At least 25 people were killed in an upsurge of fighting across the war-torn region on Friday, officials said, highlighting the fragility of the agreement negotiated by the leaders of France, Germany, Russia, and Ukraine.
The violence, which erupted less than a day after a peace deal was brokered in Minsk, came as the United States announced the deployment of fearsome “tank busting” Warthog aircraft to deter Russia from further aggression.
Twelve A-10 Thunderbolts and 300 accompanying personnel will be deployed to Germany by the end of February, Lieutenant-General Tom Jones, vice commander of US Air Forces in Europe-Air Forces Africa, said.
The A-10, which saw service in Afghanistan and Iraq, is a slow-flying infantry support jet that packs ferocious fire-power.
The aircraft will support ground troops deployed on “Operation Atlantic Resolve,” an American effort to reassure eastern European allies of Washington’s commitment to their defence and deter the Kremlin from trying a Ukrainian-style intervention in a NATO country.
Ukraine is not a NATO country, but some experts have warned that the conflict there could escalate to a confrontation between Russia and the West if the peace agreement signed on Thursday fails.
The worst of the violence is centred on Debaltseve, a strategic railway junction where up to 8,000 Ukrainian troops have found themselves to all intents and purposes surrounded by massed separatist forces.
Russian-backed fighters, who have been advancing on the town from two sides for nearly a month, have launched a last minute bid to seal the encirclement and trap the town’s garrison before the ceasefire comes into force.
Fierce fighting raged at the village of Logvino, which controls the main road in and out of Debaltsevo, and on the eastern approaches to the Ukrainian held port of Mariupol, which separatist have in the past said they intend to capture.
Meanwhile, at least one child was killed by incoming shells in Artemivsk itself - a town until now considered a relatively secure behind Ukrainian lines.
Petro Mekhed, Ukraine's deputy defence minister, said separatist forces had been ordered to hoist their flags over both Debaltseve and Mariupol by Sunday.
While that claim could not be verified, by Friday evening Life News, a pro-Kremlin and pro-separatist Russian tabloid, reported that rebel forces had entered the outskirts of the town.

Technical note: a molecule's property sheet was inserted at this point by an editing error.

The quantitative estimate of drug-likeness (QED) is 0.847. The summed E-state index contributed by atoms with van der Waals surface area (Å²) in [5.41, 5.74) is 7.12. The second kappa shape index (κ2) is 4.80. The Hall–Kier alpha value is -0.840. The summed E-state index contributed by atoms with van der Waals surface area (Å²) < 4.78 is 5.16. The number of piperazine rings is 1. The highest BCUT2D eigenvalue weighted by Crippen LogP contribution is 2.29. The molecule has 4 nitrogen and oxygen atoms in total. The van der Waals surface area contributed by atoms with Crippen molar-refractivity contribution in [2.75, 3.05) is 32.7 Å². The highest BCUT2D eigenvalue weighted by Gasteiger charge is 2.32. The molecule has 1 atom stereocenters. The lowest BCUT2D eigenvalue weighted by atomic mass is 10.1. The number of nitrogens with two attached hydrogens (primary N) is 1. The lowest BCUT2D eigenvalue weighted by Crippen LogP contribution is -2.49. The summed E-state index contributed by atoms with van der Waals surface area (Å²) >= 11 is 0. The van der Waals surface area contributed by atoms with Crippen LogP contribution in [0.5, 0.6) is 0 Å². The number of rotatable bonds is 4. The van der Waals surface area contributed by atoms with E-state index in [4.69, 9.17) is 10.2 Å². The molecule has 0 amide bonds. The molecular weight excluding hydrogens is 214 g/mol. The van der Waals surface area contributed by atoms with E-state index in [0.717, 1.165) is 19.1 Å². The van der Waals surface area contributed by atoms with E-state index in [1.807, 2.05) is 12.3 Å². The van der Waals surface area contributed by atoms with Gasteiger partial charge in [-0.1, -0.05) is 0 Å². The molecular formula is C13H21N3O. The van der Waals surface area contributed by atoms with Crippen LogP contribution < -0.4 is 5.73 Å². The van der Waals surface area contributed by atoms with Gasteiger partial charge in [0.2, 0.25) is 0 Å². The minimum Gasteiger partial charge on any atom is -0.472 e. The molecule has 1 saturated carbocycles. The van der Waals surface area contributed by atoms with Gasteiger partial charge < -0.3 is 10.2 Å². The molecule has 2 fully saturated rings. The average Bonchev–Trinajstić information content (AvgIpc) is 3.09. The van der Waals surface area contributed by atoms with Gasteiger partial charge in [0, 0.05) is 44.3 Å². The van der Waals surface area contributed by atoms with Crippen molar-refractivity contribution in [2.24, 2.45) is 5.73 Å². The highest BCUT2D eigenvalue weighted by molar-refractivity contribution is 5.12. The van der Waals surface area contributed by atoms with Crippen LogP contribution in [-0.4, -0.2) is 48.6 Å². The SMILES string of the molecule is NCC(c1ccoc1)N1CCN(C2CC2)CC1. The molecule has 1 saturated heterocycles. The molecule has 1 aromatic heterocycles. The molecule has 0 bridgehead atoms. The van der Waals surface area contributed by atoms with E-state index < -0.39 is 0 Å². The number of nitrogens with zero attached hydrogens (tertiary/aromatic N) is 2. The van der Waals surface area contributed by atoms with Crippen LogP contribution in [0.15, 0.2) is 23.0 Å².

While Ukrainian military officials on Wednesday maintained that the road into Debaltseve remained open.
But Semen Semenchenko, the commander of a pro-Kiev militia called the Donbass Battalion, said on Thursday afternoon that the official line “does not correspondent with reality.”
“Logvino is under the control of the terrorists and Russian forces,” he wrote in a Facebook post, referring to a key hamlet on the road north east of Debaltseve.
But Mr Semenchenko denied the separatists had sealed the “Debaltseve pocket,” saying the Ukrainians still have control of country roads and field tracks in and out of the area.
The violence came as it was claimed Vladimir Putin had attempted to delay the truce by a full 10 days to allow the Russian-backed forces time to seize the town.
Witnesses said the claims were made at summit in Brussels where Angela Merkel, the German Chancellor, and Francois Hollande, the president of France, briefed their fellow EU leaders on the marathon peace talks they brokered in Minsk.
In Kramatorsk, where the Ukrainian military operation has its headquarters, there is little sign of the carnage being wrought just 50 miles away.
But craters in city centre pavements and gaping holes in the walls of apartment buildings show the aftermath of a rocket attack that killed killed 17 and wounded 48 here on Tuesday.
And there is a real sense that the next 24 hours could change everything.
At the aerodrome that serves as the Ukrainian HQ, heavily armed guards were on high alert.
Source: The Telegraph